I enjoy having tea and blogging with my tea friends. This blogging thing is a passion of mine. I enjoy it immensely.
I hope you come often and invite your tea friends here. I really would enjoy the company.
Wench By Dolen Perkins-Valdez 304 pages; Amistad A righteous historical novel about female slaves on, yes, summer vacation with their masters in free-state Ohio.
The Colored Girl Beautful
by Azalia Hackley
The National Capital Code of Etiquette
by Edward S. Green
My Book lists
These are books I am looking for to help with my reenactment program
I have this One!
Victorian and Edwardian Fashion: A Photographic Survey By Alison Gernsheim
Mrs. Lincoln's Dressmaker
Behide The Scenes
30 years slave and 4 years in the White House
Mary Lincoln's Dressmaker
the story of Lizzy, The first Lady's dressmaker.
Mary Todd Lincoln's Dress
Mary Lincoln’s purple velvet skirt and daytime bodice are believed to have been made by African American dressmaker Elizabeth Keckly. The first lady wore the gown during the Washington winter social season in 1861–62. Both pieces are piped with white satin, and the bodice is trimmed with mother-of pearl buttons. An evening bodice was included with the ensemble. The lace collar is of the period, but not original to the dress.
On the afternoon of August 29, 2015, from 1pm-4:30pm,
Newport, Rhode Island’s rich colonial history came to life during the
Newport Historical Society’s Stamp Act Protest. This large-scale
reenactment takes place in downtown Newport to celebrate the 250th
anniversary of the Stamp Act Riots, one of the first events that sparked
the American Revolution. Read more.....http://www.newporthistory.org/events/event/newport-stamp-act-protest-reenactment-party/
The event included an upper class lady’s tea
In this reenactment, I portrayed a servant, Duchess Quamino and served my famous Plum cake
who worked in the Channing household on School Street. Quamino lived several years in a religious Anglo-American family,
was married in one of Newport's Congregational Churches, and had married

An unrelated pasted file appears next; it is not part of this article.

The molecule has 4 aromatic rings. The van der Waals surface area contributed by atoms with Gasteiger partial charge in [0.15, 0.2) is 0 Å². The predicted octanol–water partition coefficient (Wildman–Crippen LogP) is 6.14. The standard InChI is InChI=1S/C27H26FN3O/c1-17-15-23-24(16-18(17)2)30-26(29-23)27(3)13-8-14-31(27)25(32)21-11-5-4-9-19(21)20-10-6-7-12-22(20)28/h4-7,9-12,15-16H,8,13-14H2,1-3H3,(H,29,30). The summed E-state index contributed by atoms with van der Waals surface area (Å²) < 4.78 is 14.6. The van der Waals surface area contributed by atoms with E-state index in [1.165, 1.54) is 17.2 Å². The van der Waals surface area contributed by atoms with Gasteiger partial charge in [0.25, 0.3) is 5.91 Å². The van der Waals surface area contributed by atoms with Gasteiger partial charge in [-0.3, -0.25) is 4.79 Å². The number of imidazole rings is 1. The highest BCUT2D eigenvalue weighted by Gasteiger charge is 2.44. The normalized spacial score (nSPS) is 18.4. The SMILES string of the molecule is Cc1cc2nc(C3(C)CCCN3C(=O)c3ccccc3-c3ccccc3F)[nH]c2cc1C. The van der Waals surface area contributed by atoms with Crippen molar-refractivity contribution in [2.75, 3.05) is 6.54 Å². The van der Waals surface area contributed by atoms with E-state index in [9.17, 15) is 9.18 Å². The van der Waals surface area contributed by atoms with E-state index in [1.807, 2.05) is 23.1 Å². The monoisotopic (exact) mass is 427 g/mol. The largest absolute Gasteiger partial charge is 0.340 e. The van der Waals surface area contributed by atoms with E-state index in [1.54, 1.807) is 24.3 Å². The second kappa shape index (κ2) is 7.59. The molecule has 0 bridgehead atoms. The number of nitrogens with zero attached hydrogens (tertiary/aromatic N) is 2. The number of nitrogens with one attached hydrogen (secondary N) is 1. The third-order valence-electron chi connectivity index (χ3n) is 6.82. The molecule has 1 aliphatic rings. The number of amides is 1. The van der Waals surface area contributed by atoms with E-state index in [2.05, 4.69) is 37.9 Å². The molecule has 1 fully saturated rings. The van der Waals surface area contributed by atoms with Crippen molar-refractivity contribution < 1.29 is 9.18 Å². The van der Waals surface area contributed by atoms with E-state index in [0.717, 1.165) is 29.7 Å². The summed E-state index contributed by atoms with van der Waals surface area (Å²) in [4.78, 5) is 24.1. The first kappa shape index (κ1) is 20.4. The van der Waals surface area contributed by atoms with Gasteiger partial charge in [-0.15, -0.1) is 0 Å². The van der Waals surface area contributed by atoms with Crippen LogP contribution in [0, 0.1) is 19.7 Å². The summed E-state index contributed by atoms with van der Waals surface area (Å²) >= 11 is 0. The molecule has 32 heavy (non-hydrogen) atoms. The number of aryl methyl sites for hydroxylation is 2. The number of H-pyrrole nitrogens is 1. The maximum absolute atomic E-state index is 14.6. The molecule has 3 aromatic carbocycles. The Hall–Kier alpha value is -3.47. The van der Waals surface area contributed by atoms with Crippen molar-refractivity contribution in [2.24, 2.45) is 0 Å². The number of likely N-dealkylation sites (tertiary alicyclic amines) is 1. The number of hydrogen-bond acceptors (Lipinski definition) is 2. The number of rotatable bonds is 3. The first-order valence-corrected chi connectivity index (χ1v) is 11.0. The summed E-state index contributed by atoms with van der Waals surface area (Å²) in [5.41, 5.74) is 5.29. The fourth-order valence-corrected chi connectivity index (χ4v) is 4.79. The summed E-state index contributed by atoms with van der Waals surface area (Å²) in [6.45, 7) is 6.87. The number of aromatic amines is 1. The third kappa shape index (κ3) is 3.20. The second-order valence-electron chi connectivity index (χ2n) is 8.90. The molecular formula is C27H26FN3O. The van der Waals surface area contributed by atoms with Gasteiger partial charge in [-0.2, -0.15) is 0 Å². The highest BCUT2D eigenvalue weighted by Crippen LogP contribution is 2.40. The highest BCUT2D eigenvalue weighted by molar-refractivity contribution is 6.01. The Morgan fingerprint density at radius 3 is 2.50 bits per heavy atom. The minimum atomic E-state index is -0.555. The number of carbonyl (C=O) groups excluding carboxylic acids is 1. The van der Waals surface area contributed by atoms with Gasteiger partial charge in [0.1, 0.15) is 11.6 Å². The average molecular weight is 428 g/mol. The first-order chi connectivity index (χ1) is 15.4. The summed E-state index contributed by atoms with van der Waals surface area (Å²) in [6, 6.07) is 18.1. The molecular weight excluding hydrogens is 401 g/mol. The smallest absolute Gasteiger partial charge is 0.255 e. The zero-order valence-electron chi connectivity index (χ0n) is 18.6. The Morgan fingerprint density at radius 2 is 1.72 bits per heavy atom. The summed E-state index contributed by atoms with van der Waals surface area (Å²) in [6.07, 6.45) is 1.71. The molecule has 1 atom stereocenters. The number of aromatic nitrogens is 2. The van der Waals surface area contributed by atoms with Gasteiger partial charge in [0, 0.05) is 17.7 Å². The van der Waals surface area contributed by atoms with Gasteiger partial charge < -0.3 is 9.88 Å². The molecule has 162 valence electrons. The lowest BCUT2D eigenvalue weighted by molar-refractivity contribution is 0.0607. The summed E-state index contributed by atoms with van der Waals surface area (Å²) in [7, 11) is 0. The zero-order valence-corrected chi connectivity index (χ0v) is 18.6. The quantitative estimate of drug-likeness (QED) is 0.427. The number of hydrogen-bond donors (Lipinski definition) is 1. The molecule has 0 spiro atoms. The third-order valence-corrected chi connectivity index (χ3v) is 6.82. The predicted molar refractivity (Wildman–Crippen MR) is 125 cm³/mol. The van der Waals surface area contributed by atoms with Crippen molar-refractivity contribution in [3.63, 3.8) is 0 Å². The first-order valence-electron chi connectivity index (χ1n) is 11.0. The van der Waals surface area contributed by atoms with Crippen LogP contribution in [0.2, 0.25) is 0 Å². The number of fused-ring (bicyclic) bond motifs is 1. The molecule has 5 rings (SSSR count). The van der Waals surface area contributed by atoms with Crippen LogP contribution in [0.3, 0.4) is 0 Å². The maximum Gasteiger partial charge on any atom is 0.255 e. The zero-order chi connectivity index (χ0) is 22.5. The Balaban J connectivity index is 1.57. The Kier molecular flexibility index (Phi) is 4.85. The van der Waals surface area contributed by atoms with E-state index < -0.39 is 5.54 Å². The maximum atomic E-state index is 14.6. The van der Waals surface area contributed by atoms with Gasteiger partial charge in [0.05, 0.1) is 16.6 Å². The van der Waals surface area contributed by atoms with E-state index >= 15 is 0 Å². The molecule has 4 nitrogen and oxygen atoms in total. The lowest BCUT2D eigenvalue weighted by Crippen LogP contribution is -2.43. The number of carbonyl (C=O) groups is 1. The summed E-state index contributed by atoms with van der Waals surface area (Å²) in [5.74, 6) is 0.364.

a freed slave who became an ardent Christian; his death aboard a
privateer's ship during the American Revolution stopped him from
undertaking an evangelical mission to Africa.
Charity ‘Duchess’ Quamino, established a catering business and became
known as the best pastry chef in Newport. Her frosted
plum cakes was well known.
I truely enjoy the reenactment of the events and times of the Victorian era. But I have been asked by the Rhode Island Historical Society to be apart of their John Brown House Museum's event. It turned out that I was to meet the President of the United State, in the time period of George Washington. Now, what would I wear to meet the President? What would I say? Am I a slave or free person? These are all the questions I needed to find out. First - What to wear? I researched some paintings of women of color in the 1700's by Agostino Brunias.
Thanks with the help of the Rhode Island Historiacal Society, we were able to dress me properly for the era. Now, for the persona- Am I a slave of free person? We came up with, I was a free person that sold flowers in the town and market place. I was pleased. I sold my roses, that day, to the fine well dressed ladies of society. I charge them five pennce each.
Time to meet the President, George Washington! I am so nervous, unsettled and began to worry. What do I say?
He was so stately. Standing taller than tall. But most of all, he had a kind gentle face. He smiled at me, took my hand and bowed. I was enchanted. Meeting this great representation of a man, was the highlight of the day,